Reflection on our reading from the Third Week of Advent
In this canticle (a psalm-like song from somewhere in the Bible other than the Book of Psalms), Isaiah the prophet collects phrases and images from various psalms and canticles, blending them into a new hymn of thanksgiving for the age to come, when Israel’s hopes and dreams will come true. Many of the images that Isaiah collects refer back to the Exodus from Egypt, when God set the people free from slavery. This canticle concludes a long section of the Book of Isaiah that sings about an ideal future king.
Many of our hymns and songs are like this canticle. They draw images and phrases from the Bible and blend them together in memorable ways, then set them to tunes that help us not only sing them, but echo in our minds and hearts. In fact, some of our hymns use the images and phrases that are collected in this canticle.
Reflection on our reading from the Second Sunday of Advent
The images in this psalm move from the extraordinary to the ordinary, linking the great events in the history of Israel with the routines of daily life and proclaiming that God is always present. The first half of this psalm remembers the return of Israel from Exile in Babylon (after Jerusalem was destroyed and most of the people were taken away as slaves). That return came as such as shock that it seemed like a dream.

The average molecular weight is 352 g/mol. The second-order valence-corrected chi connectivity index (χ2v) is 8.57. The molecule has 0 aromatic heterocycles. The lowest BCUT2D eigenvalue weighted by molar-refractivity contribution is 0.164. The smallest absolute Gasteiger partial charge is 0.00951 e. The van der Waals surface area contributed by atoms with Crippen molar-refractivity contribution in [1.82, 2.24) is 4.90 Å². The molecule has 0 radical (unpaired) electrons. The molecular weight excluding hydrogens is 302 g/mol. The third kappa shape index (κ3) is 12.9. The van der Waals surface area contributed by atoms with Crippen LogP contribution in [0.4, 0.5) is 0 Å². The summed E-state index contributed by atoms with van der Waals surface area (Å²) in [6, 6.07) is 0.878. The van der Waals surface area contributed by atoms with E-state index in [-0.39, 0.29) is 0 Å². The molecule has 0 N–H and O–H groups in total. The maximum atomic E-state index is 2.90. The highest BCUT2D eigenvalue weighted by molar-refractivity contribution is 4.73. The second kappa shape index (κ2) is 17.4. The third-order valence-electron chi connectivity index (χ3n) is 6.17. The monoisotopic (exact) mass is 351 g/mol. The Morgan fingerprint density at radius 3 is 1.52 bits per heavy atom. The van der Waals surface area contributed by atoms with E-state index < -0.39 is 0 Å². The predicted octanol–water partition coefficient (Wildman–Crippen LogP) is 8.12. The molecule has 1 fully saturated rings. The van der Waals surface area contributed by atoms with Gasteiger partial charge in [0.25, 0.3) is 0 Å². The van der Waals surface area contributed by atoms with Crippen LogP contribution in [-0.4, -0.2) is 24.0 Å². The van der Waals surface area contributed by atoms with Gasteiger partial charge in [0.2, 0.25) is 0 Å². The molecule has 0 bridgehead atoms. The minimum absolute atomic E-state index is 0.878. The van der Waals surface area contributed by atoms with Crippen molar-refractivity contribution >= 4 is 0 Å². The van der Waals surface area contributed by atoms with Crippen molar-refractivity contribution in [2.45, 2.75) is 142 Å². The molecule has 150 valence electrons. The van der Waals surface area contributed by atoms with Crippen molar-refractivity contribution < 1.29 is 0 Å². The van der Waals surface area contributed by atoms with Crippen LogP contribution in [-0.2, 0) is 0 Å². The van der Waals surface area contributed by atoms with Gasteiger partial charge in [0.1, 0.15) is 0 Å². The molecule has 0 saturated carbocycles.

The second half of the psalm focuses on the routine work of planting and harvesting. Every year, people have to go through the painful drudge work of planting, carrying the seeds out to the field, bending to plant them, waiting for the rains, hoping for the harvest. When the harvest finally does come, since people didn’t understand how the process of growth occurred, it seems like a dream. Especially when the harvest is so fruitful that the people come back from the fields singing for joy, with the sheaves of wheat carried over their shoulders.
Do we find God in ordinary events, in daily joys, or are we waiting for some extraordinary event? Certainly the birth of the Messiah, that we celebrate at Christmas, is extraordinary, but does it serve as a reminder that God is also present to us every day, in the ordinary joys and sorrows of life?
Reflection on our reading from the First Sunday of Advent
This is a song of a person in some kind of trouble, who is asking the Lord for guidance in a difficult situation. It may have been designed as a psalm that could be learned for use in any situation, just as we learn formal prayers like the “Our Father” or the “Hail, Mary.” Originally, each verse began with a letter of the Hebrew alphabet, though that order has been altered a bit as the psalm has been handed down.
What the psalmist is asking for from God is to know the right way to act: “Let me know your paths . . . . Guide me in your true way and teach me.” It’s certainly a request any one of us could make at any time, especially when we’re confused about what’s the right thing to do. How do I know what God wants me to do? How do I carry that out? Other than suggesting that we should be faithful to God, the song writer doesn’t offer any practical advice. In fact, when considering the options, the psalmist can only ask: “Let me not be disappointed.”
One of the key words in this psalm is the word “remember.” In biblical thought, to “remember” something is to make it present and active right now. So the psalmist asks God to remember divine compassion and faithfulness (verse 6) but not to remember the psalmist’s early sinfulness (verse 7). “Remembering” in this sense is what we do at the Eucharist, when we “do this in memory” (that is, to remember) Christ.